By Casey

@batthens05_300_1
No sunny days to sweep the clouds away for these hens

Times are tough for the egg industry. The Food and Drug Administration is implementing costly regulations in an effort to keep consumers from getting sick. U.S. per capita consumption has been declining since 2005. More and more states are considering legislation to ban cruel battery cages in the wake of a landmark ballot initiative last year in California. And, worst of all, animal advocates keep exposing them for their undeniably cruel treatment of animals. It’s hard to say what Americans find more disgusting, the mutilation of day-old chicks recently exposed in the media or leaving dead hens to rot inside their filthy cages with surviving cagemates. 

Since the egg industry can’t stop abusing animals, its only alternative is to launch a new marketing campaign aimed at giving it a more warm and fuzzy image. You’ve heard of greenwashing? Well, meet warm-fuzzy-washing. Earlier this month, the American Egg Board (AEB) launched its “Good Egg Project,” which invites people to take a pledge to “Eat good. Do good everyday.” For every person that takes this nebulous pledge, the AEB will donate one egg to food pantries, up to a million eggs. Of course, the egg industry extorts more than 90 billion eggs from miserable caged hens every year. If you put those eggs in cartons laid end to end, they would circle the Earth’s equator 57 times! In contrast one million eggs in cartons laid end to end wouldn’t even get you from Brooklyn to Yonkers.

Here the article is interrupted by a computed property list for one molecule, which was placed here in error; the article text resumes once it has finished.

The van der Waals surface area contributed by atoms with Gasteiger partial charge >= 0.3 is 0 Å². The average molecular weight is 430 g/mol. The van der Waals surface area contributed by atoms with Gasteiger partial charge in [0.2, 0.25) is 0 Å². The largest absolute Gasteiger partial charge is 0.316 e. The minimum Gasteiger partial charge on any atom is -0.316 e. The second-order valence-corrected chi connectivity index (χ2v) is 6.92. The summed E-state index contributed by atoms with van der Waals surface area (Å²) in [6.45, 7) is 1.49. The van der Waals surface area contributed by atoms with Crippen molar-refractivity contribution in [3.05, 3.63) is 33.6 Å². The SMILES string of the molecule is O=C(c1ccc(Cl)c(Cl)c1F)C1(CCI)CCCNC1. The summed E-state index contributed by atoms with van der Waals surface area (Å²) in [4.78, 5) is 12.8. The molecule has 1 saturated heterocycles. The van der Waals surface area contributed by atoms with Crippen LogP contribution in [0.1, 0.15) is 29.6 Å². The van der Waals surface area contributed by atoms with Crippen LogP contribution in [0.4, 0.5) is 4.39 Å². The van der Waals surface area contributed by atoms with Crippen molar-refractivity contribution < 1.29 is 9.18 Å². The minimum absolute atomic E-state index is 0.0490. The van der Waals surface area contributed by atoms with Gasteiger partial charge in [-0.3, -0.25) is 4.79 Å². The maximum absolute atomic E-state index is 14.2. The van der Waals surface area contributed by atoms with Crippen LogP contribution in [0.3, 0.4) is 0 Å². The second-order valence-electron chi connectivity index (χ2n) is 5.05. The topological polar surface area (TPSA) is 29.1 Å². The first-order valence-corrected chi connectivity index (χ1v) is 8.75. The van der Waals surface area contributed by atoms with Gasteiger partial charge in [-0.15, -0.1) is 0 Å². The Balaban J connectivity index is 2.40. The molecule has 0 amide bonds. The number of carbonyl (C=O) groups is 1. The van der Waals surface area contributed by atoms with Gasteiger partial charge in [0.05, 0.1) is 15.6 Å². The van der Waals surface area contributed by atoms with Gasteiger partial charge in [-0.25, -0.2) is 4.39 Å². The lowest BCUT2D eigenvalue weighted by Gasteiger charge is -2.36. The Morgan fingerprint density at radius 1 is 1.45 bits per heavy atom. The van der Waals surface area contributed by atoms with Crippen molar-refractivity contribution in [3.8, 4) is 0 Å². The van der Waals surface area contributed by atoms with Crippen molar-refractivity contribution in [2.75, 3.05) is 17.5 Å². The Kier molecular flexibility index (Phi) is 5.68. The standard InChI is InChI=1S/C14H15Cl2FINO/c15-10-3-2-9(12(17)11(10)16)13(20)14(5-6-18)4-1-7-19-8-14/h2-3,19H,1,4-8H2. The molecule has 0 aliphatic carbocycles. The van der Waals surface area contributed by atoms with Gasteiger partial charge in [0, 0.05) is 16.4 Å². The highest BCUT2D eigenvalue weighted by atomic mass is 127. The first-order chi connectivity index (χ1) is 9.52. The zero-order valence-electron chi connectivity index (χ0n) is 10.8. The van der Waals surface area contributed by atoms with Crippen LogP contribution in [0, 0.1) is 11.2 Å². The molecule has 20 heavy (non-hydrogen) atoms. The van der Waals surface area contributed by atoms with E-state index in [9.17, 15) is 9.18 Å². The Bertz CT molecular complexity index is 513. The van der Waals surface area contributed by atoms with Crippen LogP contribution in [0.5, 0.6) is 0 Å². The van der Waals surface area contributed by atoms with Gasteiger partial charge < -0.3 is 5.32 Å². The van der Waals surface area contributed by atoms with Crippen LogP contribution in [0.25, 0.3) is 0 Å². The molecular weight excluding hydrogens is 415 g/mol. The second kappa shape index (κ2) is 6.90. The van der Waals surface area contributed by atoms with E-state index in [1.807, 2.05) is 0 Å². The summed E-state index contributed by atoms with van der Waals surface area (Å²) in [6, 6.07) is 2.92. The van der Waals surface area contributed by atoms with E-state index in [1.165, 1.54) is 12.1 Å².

But the warm-fuzzy-washing doesn’t stop there. To make things even more repugnant, they are partnering up with the producers of “Sesame Street,” helping to underwrite the show’s 40th season in exchange for photo ops with Cookie Monster and, undoubtedly, plenty of pro-egg messages that will be spoon-fed to millions of hapless youngsters. With McDonald’s already in the show’s stable of corporate sponsors, I guess it must have seemed like a good fit. Of course, “Sesame Street” wouldn’t dare tell kids the truth about eggs or the tortured lives of farm animals. Everyone knows that honesty is the best policy, except when talking to children, in which case you should just keep your mouth shut and take that big fat corporate check to the bank.

What’s an animal activist to do? Here are some suggestions:

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